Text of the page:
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Green Duel: Trees vs. Solar Farms

Robert Amundsen's picture
Director, Energy Management New York Institute of Technology

Robert N. Amundsen, Ph.D., CEM, LEED AP BD+C Director, Energy Management, NYIT  Dr. Amundsen is the Director of the M.S. in Energy Management program at the School of Engineering and Computing...

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  • Aug 3, 2017

Solar energy enjoys wide support, regardless of political party affiliation or economic class. It is difficult to find fault with a technology which captures free energy from the sun, and quietly converts it into valuable electricity.

We often see solar panels on rooftops of homes, schools and businesses. Combined, in the U.S., they produce enough power for over 5 million homes. There are over 200,000 solar jobs in the U.S.; some estimates are even higher.

More than half of the states in the U.S. have adopted Renewable Energy Portfolio standards, which require utilities to buy power from non-fossil sources. For example, in New York State, the Clean Energy Standard requires utilities to obtain 50% of their electricity from eligible clean energy sources by 2030.

These regulatory pressures have utilities scrambling to line up sufficient power capacity from renewable sources. They are exploring options for “green power” from wind, solar, hydro and other types of clean energy.

Since the sun shines everywhere, the real limiting factor in most regions is availability of land. Sparsely populated areas have inexpensive land, and buyers can easily acquire large properties for use as “solar farms.” Hundreds or even thousands of solar panels can be installed.

Of course, the urban areas which are the largest consumers of power also have the highest prices for land. Potential sites are more expensive, and have stricter zoning requirements. The sites also tend to be smaller, because developers have already divided the last remaining large pieces of land.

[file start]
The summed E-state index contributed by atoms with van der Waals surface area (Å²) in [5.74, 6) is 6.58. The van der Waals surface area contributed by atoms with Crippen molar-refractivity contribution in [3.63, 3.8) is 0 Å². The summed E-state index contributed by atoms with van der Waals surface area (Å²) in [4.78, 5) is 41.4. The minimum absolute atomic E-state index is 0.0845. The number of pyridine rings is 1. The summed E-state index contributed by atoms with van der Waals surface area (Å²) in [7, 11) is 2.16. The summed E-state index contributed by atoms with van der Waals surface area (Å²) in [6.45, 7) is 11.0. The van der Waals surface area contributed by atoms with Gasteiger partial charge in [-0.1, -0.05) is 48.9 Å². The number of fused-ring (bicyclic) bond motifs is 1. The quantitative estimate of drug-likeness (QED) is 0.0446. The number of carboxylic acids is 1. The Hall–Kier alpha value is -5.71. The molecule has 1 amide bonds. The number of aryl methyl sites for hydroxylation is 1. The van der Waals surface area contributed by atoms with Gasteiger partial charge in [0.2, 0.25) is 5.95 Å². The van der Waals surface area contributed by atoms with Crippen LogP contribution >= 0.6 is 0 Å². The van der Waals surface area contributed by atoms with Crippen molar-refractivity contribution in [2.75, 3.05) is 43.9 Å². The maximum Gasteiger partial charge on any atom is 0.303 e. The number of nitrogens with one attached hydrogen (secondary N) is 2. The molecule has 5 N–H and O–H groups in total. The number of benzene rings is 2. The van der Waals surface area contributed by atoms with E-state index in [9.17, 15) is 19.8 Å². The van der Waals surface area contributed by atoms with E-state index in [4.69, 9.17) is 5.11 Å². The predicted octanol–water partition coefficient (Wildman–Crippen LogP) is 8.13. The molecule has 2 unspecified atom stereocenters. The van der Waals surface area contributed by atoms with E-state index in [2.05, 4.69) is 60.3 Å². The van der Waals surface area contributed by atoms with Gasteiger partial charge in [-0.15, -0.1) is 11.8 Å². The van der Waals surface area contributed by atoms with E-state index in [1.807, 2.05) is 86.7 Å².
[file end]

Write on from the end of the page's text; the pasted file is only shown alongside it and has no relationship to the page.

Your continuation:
The search for suitable sites focuses on finding pieces of land which are relatively inexpensive compared to surrounding properties. Since developed properties usually have greater economic value, attention has turned to undeveloped land. Often, these undeveloped sites are currently occupied by trees.

For example, a solar farm project in Jackson, NJ will cut down nearly 15,000 trees for a 21-megawatt solar facility. The Long Island Solar Farm in Upton, NY replaced 160 acres of trees with a 32-megawatt solar farm.

The Long Island Solar Farm is located at the Brookhaven National Lab (BNL). According to their website, the electricity generated by the solar farm will reduce CO2 emissions by 1.2 million metric tons over 40 years. The downside is that the removal of trees will cause CO2 sequestration losses of 33,680 metric tons over 40 years.

Nevertheless, a forest is more than a cold calculation. The Lake Pulaski solar project near Minneapolis clear cut hundreds of mature hardwood trees and replaced them with tens of thousands of solar panels. A proposed 13.8-megawatt solar farm in Ashaway, RI would require removal of 30,000 trees.

This has caused soul-searching and conflict among environmental groups. Ironically, their victorious campaigns to promote solar energy have had the unintended consequence of destroying beloved trees. Often, local activists have split into pro-solar and pro-tree groups.

The U.S. Forest Service has a brochure called: “Trees Pay Us Back”:

For example, a large tree can increase a home’s property value by 10%. Shade from trees can reduce air conditioning bills by over 50%. Trees also provide wildlife habitat, erosion control and air pollution reduction.

Alternative sites for solar panels include flat roofs and non-forested land. One option is “solar carports” which put canopies over parking lots and cover them with solar panels. Solar carports provide shade for vehicles, and can include charging stations for electric vehicles. Therefore, land can be used for parking and solar energy production simultaneously.

A study led by psychologist Omid Kardan of the University of Chicago showed reductions in mental health problems and cardio-metabolic conditions in urban neighborhoods with more trees. Having 10 more trees in a city block was comparable to having $10,000 more income or being 7 years younger:

For people who want to be richer and younger, I recommend keeping solar panels on rooftops, and spending more time with trees.

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